Changes to Ontario’s Personal Health Information Protection Act: Clarity for Health Teams?

On April 14, 2022, Ontario Bill 106, Pandemic and Emergency Civil Protection Act, 2022 (Bill 106) received Royal Assent. According to the Ontario government, the purpose of Bill 106 is to “prepare Ontario for future pandemics and threats.” Bill 106 seeks to achieve its stated purpose, in part, by introducing changes to the Personal Health Information Protection Act, 2004 (PHIPA) that will facilitate the sharing of personal health information in electronic and other forms.

Background

PHIPA governs the collection, use and disclosure of personal health information within the provincial health sector, including by health information custodians, individuals and organizations that receive personal health information. health of depositaries. PHIPA also provides individuals with rights relating to their personal health information, including the right to access a copy of an individual’s personal health information that is in the custody or under the control of a custodian (under subject to limited exceptions).

Summary of PHIPA Amendments

Bill 106 proposes two key changes to PHIPA:

  • Alternative formats for electronic records: PHIPA’s existing individual right of access provisions expressly include the right of an individual to access a record of personal health information in an electronic format that meets prescribed requirements and restrictions (none of which were prescribed on the date of this bulletin). Bill 106 will amend PHIPA to allow the Ontario Agency for Health Protection and Promotion (the Agency) to specify electronic formats for providing access, including requirements, conditions, restrictions or exceptions that the Agency may impose at its discretion..
  • New rules for Ontario Health Teams: In 2019, the Ontario government sought to revolutionize the delivery of health care in the province by introducing Ontario Health Teams, groups of health care providers and organizations specifically authorized by the Ministry of Health and of Long-Term Care (the ministry) to be clinically and financially responsible for providing a comprehensive and coordinated continuum of care to a defined geographic population. Bill 106 will amend PHIPA to give the ministry new powers to make regulations regarding the collection, use and disclosure of personal health information by Ontario Health Teams.. Bill 106 provides that the ministry’s regulations, once enacted, will improve the ability of Ontario Health Teams to handle personal health information and thereby help Ontario Health Teams plan, implement and improve the delivery of care. health.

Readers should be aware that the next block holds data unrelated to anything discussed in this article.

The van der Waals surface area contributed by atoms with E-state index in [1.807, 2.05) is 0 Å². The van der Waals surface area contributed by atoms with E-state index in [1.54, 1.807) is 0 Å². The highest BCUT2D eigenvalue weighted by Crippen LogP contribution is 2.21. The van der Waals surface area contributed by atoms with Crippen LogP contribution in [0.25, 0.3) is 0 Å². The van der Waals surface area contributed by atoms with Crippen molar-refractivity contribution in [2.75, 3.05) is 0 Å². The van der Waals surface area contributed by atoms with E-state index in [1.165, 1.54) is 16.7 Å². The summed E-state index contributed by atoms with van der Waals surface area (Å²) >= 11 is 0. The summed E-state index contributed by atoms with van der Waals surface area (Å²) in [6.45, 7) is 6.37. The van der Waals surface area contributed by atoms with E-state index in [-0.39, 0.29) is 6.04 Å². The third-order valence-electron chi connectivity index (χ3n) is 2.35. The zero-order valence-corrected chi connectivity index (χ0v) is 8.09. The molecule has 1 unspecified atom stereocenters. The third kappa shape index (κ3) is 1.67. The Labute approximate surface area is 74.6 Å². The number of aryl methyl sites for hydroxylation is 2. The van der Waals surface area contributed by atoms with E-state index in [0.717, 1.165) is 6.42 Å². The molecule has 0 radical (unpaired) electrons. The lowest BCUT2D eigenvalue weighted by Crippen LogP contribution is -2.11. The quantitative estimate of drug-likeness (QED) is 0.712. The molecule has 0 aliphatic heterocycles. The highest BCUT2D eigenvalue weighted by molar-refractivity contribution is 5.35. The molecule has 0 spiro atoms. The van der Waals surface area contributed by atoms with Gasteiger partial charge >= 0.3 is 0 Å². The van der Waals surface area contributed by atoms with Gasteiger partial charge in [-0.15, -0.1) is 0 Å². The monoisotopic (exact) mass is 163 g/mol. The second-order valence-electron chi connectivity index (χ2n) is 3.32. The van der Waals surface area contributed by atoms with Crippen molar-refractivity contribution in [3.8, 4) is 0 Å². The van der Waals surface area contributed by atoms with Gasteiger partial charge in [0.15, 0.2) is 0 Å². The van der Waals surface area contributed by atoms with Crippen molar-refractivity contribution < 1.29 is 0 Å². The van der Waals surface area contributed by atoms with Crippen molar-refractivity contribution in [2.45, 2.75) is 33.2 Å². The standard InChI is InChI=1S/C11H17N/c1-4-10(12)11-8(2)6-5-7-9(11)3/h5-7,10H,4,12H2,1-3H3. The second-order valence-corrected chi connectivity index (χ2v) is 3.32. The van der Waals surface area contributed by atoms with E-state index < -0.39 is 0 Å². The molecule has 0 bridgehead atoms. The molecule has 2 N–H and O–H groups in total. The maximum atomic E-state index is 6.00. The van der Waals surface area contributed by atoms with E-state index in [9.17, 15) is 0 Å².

Take away

If Bill 106 is enacted, health information custodians and others subject to PHIPA should pay attention to the new regulations enacted under PHIPA.

Of particular interest are the new regulatory powers for Ontario Health Teams. Currently, PHIPA allows health information custodians of an Ontario Health Team to disclose personal health information to each other on the basis of implied consent under the “circle of care” provisions of PHIPA. Because the circle of care only applies to health information custodians, members of Ontario Health Teams who are not health information custodians (such as community housing providers) face problems with participation in the circle of care. New regulations could provide welcome clarity for information sharing among all members of the Ontario Health Team.

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